Ray Puddifoot, the leader of Hillingdon Borough Council, told the Telegraph: “He rang me to say he has put his application in – ‘whacked it in’ were his exact words. He said he has affinity to the place and is looking look forward to the process.
“I think he would make an excellent MP. He is a major asset to the party nationally, he will have to prove he is an asset in the constituency.”

Future ‘Leaders We Deserve’ posts

As we move closer towards the next General Election we can expect to see and hear more of Boris and his opinions,LWD We will be updating this post, so subscribers should monitor future changes

Cameron Campaigns Through the Night: What Does that Tell Us?

May 5, 2010

David Cameron plans to spend the last night of campainging working through the night. What does that tell us about the leadership election?

According to the BBC:

David Cameron is campaigning through the night from Scotland to Bristol, chasing votes in the final hours before the UK goes to the polls. “We are going at it all night and all day.. all the way to polling day,” he has said. “That is the way we are going to win the election.” BBC correspondent Chris Buckler, on board the Tory leader’s battlebus overnight, said Mr Cameron was largely going without sleep, only snatching brief rests in the back of the bus between stops.

I can stay up all night, I’m a big boy now

The Leaders of the UK’s competing parties have been captured by an old-fashioned notion of how successful leaders behave. The rhetoric of team players has been silenced by the actions of ‘look at me I can stay up all night, I’m a big boy now’ .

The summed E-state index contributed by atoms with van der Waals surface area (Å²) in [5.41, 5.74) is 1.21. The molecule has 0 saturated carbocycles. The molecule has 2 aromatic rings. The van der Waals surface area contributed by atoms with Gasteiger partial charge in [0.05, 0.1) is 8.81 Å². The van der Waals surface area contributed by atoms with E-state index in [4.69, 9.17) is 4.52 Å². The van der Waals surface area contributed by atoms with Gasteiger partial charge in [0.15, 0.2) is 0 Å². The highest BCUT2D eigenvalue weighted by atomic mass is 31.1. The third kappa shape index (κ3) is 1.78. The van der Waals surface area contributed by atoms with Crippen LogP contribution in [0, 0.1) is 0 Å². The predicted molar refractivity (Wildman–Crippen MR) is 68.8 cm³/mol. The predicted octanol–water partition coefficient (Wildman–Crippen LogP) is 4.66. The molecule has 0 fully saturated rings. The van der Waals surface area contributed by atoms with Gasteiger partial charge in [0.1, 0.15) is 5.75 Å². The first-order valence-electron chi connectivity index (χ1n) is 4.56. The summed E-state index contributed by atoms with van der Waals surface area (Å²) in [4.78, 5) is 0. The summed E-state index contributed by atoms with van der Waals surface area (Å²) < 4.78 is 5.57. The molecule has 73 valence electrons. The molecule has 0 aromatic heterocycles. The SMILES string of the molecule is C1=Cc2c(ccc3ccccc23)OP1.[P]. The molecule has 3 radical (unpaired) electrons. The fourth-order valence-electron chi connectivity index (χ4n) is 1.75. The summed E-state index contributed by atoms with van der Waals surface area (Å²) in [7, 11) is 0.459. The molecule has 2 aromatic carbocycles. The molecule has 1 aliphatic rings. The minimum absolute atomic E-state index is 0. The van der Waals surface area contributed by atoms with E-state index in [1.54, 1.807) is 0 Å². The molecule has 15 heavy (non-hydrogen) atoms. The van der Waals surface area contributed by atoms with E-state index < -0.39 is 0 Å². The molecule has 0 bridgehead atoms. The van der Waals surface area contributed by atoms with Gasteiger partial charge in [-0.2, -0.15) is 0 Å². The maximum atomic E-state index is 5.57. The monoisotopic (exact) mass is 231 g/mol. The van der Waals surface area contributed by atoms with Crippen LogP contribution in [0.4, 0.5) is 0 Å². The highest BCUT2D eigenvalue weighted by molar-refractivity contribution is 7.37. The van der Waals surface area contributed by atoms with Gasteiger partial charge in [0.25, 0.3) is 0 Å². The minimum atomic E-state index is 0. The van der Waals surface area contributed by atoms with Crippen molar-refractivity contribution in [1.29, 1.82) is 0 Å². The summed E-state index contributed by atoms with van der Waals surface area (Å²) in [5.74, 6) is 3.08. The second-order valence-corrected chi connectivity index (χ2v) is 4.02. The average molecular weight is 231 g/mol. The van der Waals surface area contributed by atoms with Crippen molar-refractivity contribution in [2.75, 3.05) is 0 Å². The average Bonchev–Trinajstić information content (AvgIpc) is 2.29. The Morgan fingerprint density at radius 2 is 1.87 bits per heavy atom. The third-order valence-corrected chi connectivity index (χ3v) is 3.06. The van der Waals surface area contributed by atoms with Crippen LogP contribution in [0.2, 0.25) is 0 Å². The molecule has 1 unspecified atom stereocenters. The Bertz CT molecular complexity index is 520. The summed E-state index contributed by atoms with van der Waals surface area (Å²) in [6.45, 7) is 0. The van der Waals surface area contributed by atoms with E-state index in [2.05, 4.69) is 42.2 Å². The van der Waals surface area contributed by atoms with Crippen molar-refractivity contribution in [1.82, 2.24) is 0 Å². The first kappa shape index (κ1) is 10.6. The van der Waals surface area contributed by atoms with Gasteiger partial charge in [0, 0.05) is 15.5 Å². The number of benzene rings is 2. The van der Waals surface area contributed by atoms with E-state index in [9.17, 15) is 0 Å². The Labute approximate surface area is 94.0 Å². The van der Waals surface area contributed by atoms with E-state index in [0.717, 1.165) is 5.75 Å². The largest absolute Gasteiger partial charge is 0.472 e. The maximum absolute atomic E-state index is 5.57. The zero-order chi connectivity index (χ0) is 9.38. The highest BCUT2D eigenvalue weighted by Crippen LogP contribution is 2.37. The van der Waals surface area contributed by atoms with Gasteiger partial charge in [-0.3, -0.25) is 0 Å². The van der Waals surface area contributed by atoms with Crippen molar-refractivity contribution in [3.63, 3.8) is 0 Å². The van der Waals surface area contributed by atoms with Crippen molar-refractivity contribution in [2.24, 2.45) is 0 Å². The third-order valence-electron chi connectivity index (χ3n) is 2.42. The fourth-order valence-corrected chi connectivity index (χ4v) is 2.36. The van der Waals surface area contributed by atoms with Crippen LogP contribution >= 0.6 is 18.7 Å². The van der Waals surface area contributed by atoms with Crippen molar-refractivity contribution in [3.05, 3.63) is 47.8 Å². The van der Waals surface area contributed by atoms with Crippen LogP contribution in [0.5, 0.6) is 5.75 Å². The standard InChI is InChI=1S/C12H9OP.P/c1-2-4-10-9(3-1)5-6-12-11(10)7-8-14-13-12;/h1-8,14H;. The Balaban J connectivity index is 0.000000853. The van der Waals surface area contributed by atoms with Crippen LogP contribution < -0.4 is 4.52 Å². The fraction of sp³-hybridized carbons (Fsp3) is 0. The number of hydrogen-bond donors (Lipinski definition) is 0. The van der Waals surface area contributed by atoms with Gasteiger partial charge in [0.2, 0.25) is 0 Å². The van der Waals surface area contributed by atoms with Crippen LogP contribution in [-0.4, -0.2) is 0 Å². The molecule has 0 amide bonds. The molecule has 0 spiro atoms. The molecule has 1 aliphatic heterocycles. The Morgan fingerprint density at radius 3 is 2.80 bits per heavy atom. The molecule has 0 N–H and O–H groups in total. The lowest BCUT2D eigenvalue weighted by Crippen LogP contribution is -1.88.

David Cameron for reasons known to himself and his advisors decided to campaign all through the night as the election campaign draws to a close. If the conservatives win, maybe we will see even more mind-numbing displays of macho-leadership in the future.

The campaign has been identified as evidence of a move toward ‘American style’ electioneering. By that is meant a more personality-dominated style of electioneering. Leadership style is believed to be important. Cynical voices suggest that style is all important, and that the Prime Minister has such an unfortunate public speaking style that he is unfit for that high office.

A former Labour leader, Neil Kinnock, warned of a future in which ordinary people should beware of being poor, or being in ill-health, or needing basic social services. Paraphrasing this, the rules for our political leaders today include:

Do not be old (Ming Campbell, Vince Cable)
Do not be uncomfortable under the scrutiny of cameras (Gordon Brown)
Do not be unattractive of appearance (leave you to fill in this one. If he had still been around, perhaps the gifted Robin Cook)
Do not be unconventional in appearance (Kenneth Clark)
Do not be too serious (Gordon Brown)
Do not rely on rational argument or supplying lists of statistics (Gordon Brown again).
Do not appear tired but show you are the man to lead the Country by staying up all night on the eve of the election. (David Cameron).

Overdosed on news

I am still interested in the result. Of course I am. The possibilities from a hung Parliament are fascinating to consider. But I’ve overdosed on the news coverage which, after a promising start, has become style-obsessed. And if, as seems likely, first results are too close to predict the overall result, I’m for a good night’s sleep.

Unfair to Cameron?

Maybe he is being swept along by events and feels he has no choice. But at some earlier time, when plans were being put in place, did no-one suggest an alternative to an all-night slugfest?


Tired Teddy from